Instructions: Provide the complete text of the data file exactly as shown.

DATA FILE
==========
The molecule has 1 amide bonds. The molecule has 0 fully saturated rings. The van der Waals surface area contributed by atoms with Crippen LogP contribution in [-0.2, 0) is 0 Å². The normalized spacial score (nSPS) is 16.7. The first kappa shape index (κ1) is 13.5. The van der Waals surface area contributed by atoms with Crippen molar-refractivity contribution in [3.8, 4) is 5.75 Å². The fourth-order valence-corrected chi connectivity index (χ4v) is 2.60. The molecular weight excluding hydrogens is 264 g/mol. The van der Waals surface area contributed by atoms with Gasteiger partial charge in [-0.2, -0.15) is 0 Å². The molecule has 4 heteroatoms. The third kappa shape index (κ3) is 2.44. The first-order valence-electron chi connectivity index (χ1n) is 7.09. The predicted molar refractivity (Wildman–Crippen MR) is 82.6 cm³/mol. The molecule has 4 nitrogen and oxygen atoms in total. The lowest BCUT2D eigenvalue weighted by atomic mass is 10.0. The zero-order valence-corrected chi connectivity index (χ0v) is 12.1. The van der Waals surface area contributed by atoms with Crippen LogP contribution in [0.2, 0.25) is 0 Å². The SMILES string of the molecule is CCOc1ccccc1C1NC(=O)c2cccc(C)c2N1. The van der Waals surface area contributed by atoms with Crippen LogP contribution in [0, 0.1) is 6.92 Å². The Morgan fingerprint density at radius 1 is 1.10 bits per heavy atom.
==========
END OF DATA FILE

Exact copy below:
The molecule has 1 amide bonds. The molecule has 0 fully saturated rings. The van der Waals surface area contributed by atoms with Crippen LogP contribution in [-0.2, 0) is 0 Å². The normalized spacial score (nSPS) is 16.7. The first kappa shape index (κ1) is 13.5. The van der Waals surface area contributed by atoms with Crippen molar-refractivity contribution in [3.8, 4) is 5.75 Å². The fourth-order valence-corrected chi connectivity index (χ4v) is 2.60. The molecular weight excluding hydrogens is 264 g/mol. The van der Waals surface area contributed by atoms with Gasteiger partial charge in [-0.2, -0.15) is 0 Å². The molecule has 4 heteroatoms. The third kappa shape index (κ3) is 2.44. The first-order valence-electron chi connectivity index (χ1n) is 7.09. The predicted molar refractivity (Wildman–Crippen MR) is 82.6 cm³/mol. The molecule has 4 nitrogen and oxygen atoms in total. The lowest BCUT2D eigenvalue weighted by atomic mass is 10.0. The zero-order valence-corrected chi connectivity index (χ0v) is 12.1. The van der Waals surface area contributed by atoms with Crippen LogP contribution in [0.2, 0.25) is 0 Å². The SMILES string of the molecule is CCOc1ccccc1C1NC(=O)c2cccc(C)c2N1. The van der Waals surface area contributed by atoms with Crippen LogP contribution in [0, 0.1) is 6.92 Å². The Morgan fingerprint density at radius 1 is 1.10 bits per heavy atom.